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Aspects of RF wireless power supply

For many years, people have been talking about the function of long-distance wireless power supply, and have become more and more interested. The technology has been verified and has been applied in many industries such as manufacturing, building automation, and hotels. There are a variety of other short-range wireless charging technologies on the market, including Qi (inductive coupling) and magnetic resonance. However, the focus of this article will be on the various methods of pcb radio-frequency-based wireless power supplies to power devices over long distances.

Long-distance wireless power supply

Radio frequency wireless power is a technology that uses radio waves for long-distance power transmission. The transmitter uses an antenna to generate a radio frequency field and propagate to the receiver's antenna. The receiver captures part of the RF field and uses a RF-to-DC converter to generate usable DC power to power electronic devices or charge batteries. RF wireless power can be implemented in many ways, and many design decisions will affect system performance. When all variables are taken into consideration, RF wireless power networks provide a way to remove wires and batteries from many of the devices we encounter every day.

The wireless power transmission using radio frequency in the far field can be described by Friis equation.

Where PR is the received power, PT is the transmit power, GT (θT, φT) is the angle-dependent transmit antenna gain, GR (θR, φR) is the angle-dependent receive antenna gain, λ is the wavelength, r is the transmit antenna and the receive antenna The distance between ΓT is the reflection coefficient of the transmitting antenna, ΓR is the reflection coefficient of the receiving antenna, p̂T is the polarization vector of the transmitting antenna, and p̂R is the polarization vector of the receiving antenna. In general, assuming that the transmitter and receiver are matched, have the same polarization vector, and are in the main radiation beam, the equation is simplified to:

This equation shows that the received power is inversely proportional to the square of the distance, which means that if the distance is doubled, the received power is reduced by 4 times. Considering that the power is propagated on the surface of a sphere with an area of A=4πr2, this is understandable.

Another factor of radio frequency wireless power transmission is that the received power is proportional to the square of λ or inversely proportional to the square of frequency. This means that low-frequency signals will provide more received power than high-frequency signals, assuming all other variables are the same. For example, consider an amplifier that provides 1 W of RF power to a transmitting antenna with a gain of 4, or 4 W EIRP. A 915 MHz dipole antenna at a given distance will receive approximately 7 times more power than a 2.4 GHz dipole antenna.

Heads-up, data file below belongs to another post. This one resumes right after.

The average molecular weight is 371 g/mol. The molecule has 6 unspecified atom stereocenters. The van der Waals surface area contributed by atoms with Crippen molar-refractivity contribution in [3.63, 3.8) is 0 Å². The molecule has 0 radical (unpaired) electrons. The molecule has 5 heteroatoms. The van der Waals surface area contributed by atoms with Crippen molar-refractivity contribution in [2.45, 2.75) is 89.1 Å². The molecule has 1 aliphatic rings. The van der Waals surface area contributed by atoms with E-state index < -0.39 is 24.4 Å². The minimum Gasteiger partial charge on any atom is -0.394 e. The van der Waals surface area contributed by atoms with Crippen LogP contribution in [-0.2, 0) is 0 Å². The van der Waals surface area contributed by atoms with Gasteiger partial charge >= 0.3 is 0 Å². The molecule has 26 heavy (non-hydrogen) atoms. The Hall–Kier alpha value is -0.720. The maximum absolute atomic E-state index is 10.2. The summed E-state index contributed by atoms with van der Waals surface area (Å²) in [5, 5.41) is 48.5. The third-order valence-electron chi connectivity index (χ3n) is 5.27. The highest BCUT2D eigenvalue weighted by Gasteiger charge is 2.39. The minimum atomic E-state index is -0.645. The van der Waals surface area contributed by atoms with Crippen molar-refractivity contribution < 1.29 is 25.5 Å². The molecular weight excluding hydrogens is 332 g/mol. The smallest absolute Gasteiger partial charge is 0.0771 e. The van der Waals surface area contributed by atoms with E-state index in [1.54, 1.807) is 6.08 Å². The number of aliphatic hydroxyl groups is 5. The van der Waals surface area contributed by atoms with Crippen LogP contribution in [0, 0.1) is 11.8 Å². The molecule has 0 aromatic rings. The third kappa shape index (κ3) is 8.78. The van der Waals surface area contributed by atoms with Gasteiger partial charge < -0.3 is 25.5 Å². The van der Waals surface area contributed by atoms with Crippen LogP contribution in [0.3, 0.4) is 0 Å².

Compared with the frequency of 5.8GHz, the power is about 40 times.

This difference in power is because as the frequency increases, the effective area of the antenna decreases. The dipole antenna is generally λ/2 long. As the frequency increases, the physical capture area of the antenna becomes smaller. However, the power density S is independent of frequency.

Equation 3 shows that the propagation of radiated power on the spherical surface is independent of frequency. The effective area of the antenna, also known as the capture area, determines the magnitude of the received power. This explains why the 5.8GHz λ/2 dipole antenna captures less energy than the 915MHz λ/2 antenna under the same conditions.

The effective area Ae of the antenna is proportional to its gain.

A higher-gain antenna can be used to increase the capture area, but a high-gain antenna comes at the cost of directivity. Depending on the application, precise antenna directivity is not always advantageous. One way to bypass this potential burden is to use multiple antennas and RF-DC converters to increase the overall capture area. However, this solution also increases the cost of the receiver due to the additional hardware. This explains why it is important to roughly determine performance and project expectations before designing a system.

The Friis equation is only valid in the far field, so it is important to determine the boundary between the near field and the far field. A commonly used method is to determine where the parallel ray approximation begins to fail, that is, the wave emitted from the transmitting antenna can be approximated as a plane wave incident on the receiving antenna. A plane wave means that the receiving antenna sees a constant amplitude and phase at its aperture (Figure 1). Generally, a phase error of π/8 or 22.5 degrees at the receiving aperture is considered an acceptable approximation of a plane wave, which creates a common boundary between the near field and the far field: